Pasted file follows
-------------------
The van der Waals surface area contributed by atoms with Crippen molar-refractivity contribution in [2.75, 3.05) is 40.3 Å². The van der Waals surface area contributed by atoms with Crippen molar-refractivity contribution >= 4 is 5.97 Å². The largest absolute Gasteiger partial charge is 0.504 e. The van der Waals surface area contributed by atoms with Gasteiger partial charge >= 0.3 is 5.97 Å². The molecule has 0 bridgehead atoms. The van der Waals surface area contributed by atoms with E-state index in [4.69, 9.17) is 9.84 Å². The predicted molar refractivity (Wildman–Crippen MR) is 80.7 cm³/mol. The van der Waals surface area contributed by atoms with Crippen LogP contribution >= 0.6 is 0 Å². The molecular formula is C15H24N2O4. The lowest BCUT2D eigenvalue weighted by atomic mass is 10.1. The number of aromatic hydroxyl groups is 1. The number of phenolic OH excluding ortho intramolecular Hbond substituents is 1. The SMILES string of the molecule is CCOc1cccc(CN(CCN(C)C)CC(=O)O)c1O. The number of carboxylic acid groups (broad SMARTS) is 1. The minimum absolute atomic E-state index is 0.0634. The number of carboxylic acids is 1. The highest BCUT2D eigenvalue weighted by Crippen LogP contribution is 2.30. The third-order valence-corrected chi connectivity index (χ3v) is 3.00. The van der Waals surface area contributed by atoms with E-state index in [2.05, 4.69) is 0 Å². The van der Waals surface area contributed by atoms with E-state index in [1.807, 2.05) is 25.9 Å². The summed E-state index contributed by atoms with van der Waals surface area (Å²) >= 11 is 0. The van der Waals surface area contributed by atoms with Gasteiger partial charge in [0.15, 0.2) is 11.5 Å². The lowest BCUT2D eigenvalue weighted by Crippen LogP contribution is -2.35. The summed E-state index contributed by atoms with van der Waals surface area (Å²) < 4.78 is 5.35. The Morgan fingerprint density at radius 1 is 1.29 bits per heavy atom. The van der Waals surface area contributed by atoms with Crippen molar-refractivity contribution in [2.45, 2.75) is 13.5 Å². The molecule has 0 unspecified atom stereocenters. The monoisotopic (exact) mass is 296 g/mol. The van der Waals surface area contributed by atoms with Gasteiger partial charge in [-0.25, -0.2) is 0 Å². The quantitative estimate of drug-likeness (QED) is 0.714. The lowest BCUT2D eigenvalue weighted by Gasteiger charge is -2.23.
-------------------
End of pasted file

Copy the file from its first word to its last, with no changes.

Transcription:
The van der Waals surface area contributed by atoms with Crippen molar-refractivity contribution in [2.75, 3.05) is 40.3 Å². The van der Waals surface area contributed by atoms with Crippen molar-refractivity contribution >= 4 is 5.97 Å². The largest absolute Gasteiger partial charge is 0.504 e. The van der Waals surface area contributed by atoms with Gasteiger partial charge >= 0.3 is 5.97 Å². The molecule has 0 bridgehead atoms. The van der Waals surface area contributed by atoms with E-state index in [4.69, 9.17) is 9.84 Å². The predicted molar refractivity (Wildman–Crippen MR) is 80.7 cm³/mol. The van der Waals surface area contributed by atoms with Crippen LogP contribution >= 0.6 is 0 Å². The molecular formula is C15H24N2O4. The lowest BCUT2D eigenvalue weighted by atomic mass is 10.1. The number of aromatic hydroxyl groups is 1. The number of phenolic OH excluding ortho intramolecular Hbond substituents is 1. The SMILES string of the molecule is CCOc1cccc(CN(CCN(C)C)CC(=O)O)c1O. The number of carboxylic acid groups (broad SMARTS) is 1. The minimum absolute atomic E-state index is 0.0634. The number of carboxylic acids is 1. The highest BCUT2D eigenvalue weighted by Crippen LogP contribution is 2.30. The third-order valence-corrected chi connectivity index (χ3v) is 3.00. The van der Waals surface area contributed by atoms with E-state index in [2.05, 4.69) is 0 Å². The van der Waals surface area contributed by atoms with E-state index in [1.807, 2.05) is 25.9 Å². The summed E-state index contributed by atoms with van der Waals surface area (Å²) >= 11 is 0. The van der Waals surface area contributed by atoms with Gasteiger partial charge in [0.15, 0.2) is 11.5 Å². The lowest BCUT2D eigenvalue weighted by Crippen LogP contribution is -2.35. The summed E-state index contributed by atoms with van der Waals surface area (Å²) < 4.78 is 5.35. The Morgan fingerprint density at radius 1 is 1.29 bits per heavy atom. The van der Waals surface area contributed by atoms with Crippen molar-refractivity contribution in [2.45, 2.75) is 13.5 Å². The molecule has 0 unspecified atom stereocenters. The monoisotopic (exact) mass is 296 g/mol. The van der Waals surface area contributed by atoms with Gasteiger partial charge in [-0.25, -0.2) is 0 Å². The quantitative estimate of drug-likeness (QED) is 0.714. The lowest BCUT2D eigenvalue weighted by Gasteiger charge is -2.23.